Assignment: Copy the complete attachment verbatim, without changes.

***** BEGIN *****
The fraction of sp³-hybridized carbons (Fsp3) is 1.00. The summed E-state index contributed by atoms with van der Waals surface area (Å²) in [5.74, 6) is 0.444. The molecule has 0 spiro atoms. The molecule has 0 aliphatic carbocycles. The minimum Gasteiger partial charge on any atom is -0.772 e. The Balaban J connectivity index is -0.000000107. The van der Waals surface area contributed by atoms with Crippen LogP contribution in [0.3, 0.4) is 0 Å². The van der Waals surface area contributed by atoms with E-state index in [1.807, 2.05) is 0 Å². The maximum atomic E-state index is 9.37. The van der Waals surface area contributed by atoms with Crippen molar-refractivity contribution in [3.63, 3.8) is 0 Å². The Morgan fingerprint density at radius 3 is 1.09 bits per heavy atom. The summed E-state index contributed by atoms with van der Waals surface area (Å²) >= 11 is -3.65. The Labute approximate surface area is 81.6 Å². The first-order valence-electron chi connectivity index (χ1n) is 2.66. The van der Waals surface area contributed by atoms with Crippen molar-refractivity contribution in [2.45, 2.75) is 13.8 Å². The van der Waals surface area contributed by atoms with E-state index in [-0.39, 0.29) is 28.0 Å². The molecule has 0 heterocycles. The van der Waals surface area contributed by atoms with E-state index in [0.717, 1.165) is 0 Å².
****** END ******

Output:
The fraction of sp³-hybridized carbons (Fsp3) is 1.00. The summed E-state index contributed by atoms with van der Waals surface area (Å²) in [5.74, 6) is 0.444. The molecule has 0 spiro atoms. The molecule has 0 aliphatic carbocycles. The minimum Gasteiger partial charge on any atom is -0.772 e. The Balaban J connectivity index is -0.000000107. The van der Waals surface area contributed by atoms with Crippen LogP contribution in [0.3, 0.4) is 0 Å². The van der Waals surface area contributed by atoms with E-state index in [1.807, 2.05) is 0 Å². The maximum atomic E-state index is 9.37. The van der Waals surface area contributed by atoms with Crippen molar-refractivity contribution in [3.63, 3.8) is 0 Å². The Morgan fingerprint density at radius 3 is 1.09 bits per heavy atom. The summed E-state index contributed by atoms with van der Waals surface area (Å²) >= 11 is -3.65. The Labute approximate surface area is 81.6 Å². The first-order valence-electron chi connectivity index (χ1n) is 2.66. The van der Waals surface area contributed by atoms with Crippen molar-refractivity contribution in [2.45, 2.75) is 13.8 Å². The van der Waals surface area contributed by atoms with E-state index in [-0.39, 0.29) is 28.0 Å². The molecule has 0 heterocycles. The van der Waals surface area contributed by atoms with E-state index in [0.717, 1.165) is 0 Å².